Cayman News Service.com
(CNS): The premier believes the United Kingdom would be better off and the Cayman Islands would be further ahead if the Foreign and Commonwealth Office relinquished control of national security and the management of the police service to the Cayman government via a police authority. Speaking on Radio Cayman, Alden McLaughlin said the current arrangement was not working and has become extremely political, even though the politicians have no say at all in the management of the RCIPS. He also criticised the National Security Council, which, he said, was not functioning as it was envisaged during the 2009 constitutional talks.
“The UK are crazy having responsibility here for national security … It would be far better if the people could hold me or another elected member responsible,” the premier said, noting that over the last decade or so Cayman had hounded four police commissioners out of office because the post has “become so political”.
The premier was speaking about the current arrangements within the constitution regarding the police and crime during his appearance Monday on Radio Cayman’s morning show, For the Record, with Orrett Connor.
In light of the recent resignation of Police Commissioner David Baines, the perceived rise in crime and the pressure from the opposition for an entire review of the police service, McLaughlin raised his concerns about the motion that was filed by the opposition members calling for a no confidence debate in the RCIPS. He said he supported a review of the governance and management structure of the service but thought the motion was irresponsible as it was seeking a declaration that parliament has no confidence in all of the police officers, which was wrong.
Talking about the best way to address the police management, McLaughlin said he still believed, as he had during the talks with the UK over the 2009 constitution, that Cayman needed a local police authority to take control locally. He said that during those talks the idea was discussed with the UK, but with Opposition Leader Mckeeva Bush and his UDP team at the time opposed to it, the UK would not agree and retained the responsibility of national security with the governor.
The only local responsibility for the Royal Cayman Islands Police Service is its budget, which is in the hands of the home affairs ministry, now led by McLaughlin. The creation of a National Security Council was supposed to give the elected arm more say in policy, but noting that everything to do with police policy remains with the governor, McLaughlin said the NSC did not “function the way it should”.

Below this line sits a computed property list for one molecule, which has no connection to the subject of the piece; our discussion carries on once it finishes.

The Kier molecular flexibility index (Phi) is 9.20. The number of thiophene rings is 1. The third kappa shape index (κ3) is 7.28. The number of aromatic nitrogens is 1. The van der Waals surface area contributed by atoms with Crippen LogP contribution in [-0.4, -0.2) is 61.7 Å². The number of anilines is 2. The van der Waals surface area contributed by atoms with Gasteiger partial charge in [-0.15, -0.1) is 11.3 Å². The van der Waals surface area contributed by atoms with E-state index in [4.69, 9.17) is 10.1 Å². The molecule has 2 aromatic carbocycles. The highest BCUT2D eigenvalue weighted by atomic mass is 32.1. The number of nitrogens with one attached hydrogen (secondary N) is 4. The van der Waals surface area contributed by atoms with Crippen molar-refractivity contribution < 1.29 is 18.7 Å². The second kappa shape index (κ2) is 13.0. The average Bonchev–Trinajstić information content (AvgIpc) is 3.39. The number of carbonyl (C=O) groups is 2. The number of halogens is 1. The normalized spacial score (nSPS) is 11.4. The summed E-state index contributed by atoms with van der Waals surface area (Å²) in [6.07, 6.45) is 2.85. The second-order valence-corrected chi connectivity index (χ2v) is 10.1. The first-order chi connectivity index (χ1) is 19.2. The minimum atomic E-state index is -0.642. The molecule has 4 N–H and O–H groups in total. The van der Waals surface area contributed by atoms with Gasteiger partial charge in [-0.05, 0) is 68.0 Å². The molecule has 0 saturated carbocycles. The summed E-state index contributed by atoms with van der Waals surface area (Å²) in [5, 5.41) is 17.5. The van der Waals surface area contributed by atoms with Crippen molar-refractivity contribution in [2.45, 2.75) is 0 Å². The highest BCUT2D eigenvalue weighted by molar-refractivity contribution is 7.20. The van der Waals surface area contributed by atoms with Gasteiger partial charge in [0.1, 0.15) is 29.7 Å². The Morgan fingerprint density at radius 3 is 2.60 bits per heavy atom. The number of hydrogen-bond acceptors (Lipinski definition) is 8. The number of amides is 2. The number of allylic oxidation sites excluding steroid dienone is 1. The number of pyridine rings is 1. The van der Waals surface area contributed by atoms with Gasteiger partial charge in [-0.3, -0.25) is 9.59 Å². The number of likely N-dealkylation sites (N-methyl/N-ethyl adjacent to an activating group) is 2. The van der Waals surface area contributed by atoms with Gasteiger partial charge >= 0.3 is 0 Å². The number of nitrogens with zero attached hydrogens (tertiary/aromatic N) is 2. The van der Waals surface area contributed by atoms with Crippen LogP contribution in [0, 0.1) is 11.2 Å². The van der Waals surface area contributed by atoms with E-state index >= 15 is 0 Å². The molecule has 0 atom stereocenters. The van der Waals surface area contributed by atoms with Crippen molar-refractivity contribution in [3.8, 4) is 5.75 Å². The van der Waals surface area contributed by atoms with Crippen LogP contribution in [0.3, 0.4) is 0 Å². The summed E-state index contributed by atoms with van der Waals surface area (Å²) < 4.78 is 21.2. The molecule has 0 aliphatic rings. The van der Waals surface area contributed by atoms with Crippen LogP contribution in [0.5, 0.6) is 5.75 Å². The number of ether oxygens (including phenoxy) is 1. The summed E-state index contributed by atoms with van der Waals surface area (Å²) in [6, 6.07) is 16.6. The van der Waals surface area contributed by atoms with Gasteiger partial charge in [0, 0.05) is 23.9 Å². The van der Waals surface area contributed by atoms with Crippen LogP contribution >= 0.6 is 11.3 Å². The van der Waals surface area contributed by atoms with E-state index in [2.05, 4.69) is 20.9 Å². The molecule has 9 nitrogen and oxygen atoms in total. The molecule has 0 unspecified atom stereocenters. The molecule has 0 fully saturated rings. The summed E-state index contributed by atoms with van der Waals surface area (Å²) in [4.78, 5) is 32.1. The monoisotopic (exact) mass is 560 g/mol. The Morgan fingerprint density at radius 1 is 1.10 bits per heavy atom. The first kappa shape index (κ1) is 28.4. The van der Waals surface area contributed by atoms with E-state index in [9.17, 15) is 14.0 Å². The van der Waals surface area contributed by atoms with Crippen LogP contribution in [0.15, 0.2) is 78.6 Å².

However, he said the public still looks to the politicians for answers, even though they are not responsible and can do very little to influence what happens with the police.
“The construct does not work and the UK would be well advised to agree to allow a police authority,” he said. “Cayman, the UK and the governor will all be better off if we had a police authority responsible for the police service and the commissioner, instead of the post being line managed by the governor.”
Concerned that it will become increasingly difficult to fill the post of commissioner because of the strength of public feeling that there should be more local control over the police, he said that management of the police had become a “poisoned chalice” but one that he would take on nonentheless, as it “was critical to Cayman”. He pointed out that Cayman had enjoyed a long, peaceful history and when one heard of three armed robberies in one weekend, “those things are chilling”.
Welcoming the discussion and debate, which is now expected to take place in the Legislative Assembly on Thursday, 28 April, McLaughlin said he was happy to debate the issues but was concerned that the motion as it stands now, which calls for a declaration of no confidence in the entire police service, will not improve what is already a difficult situation.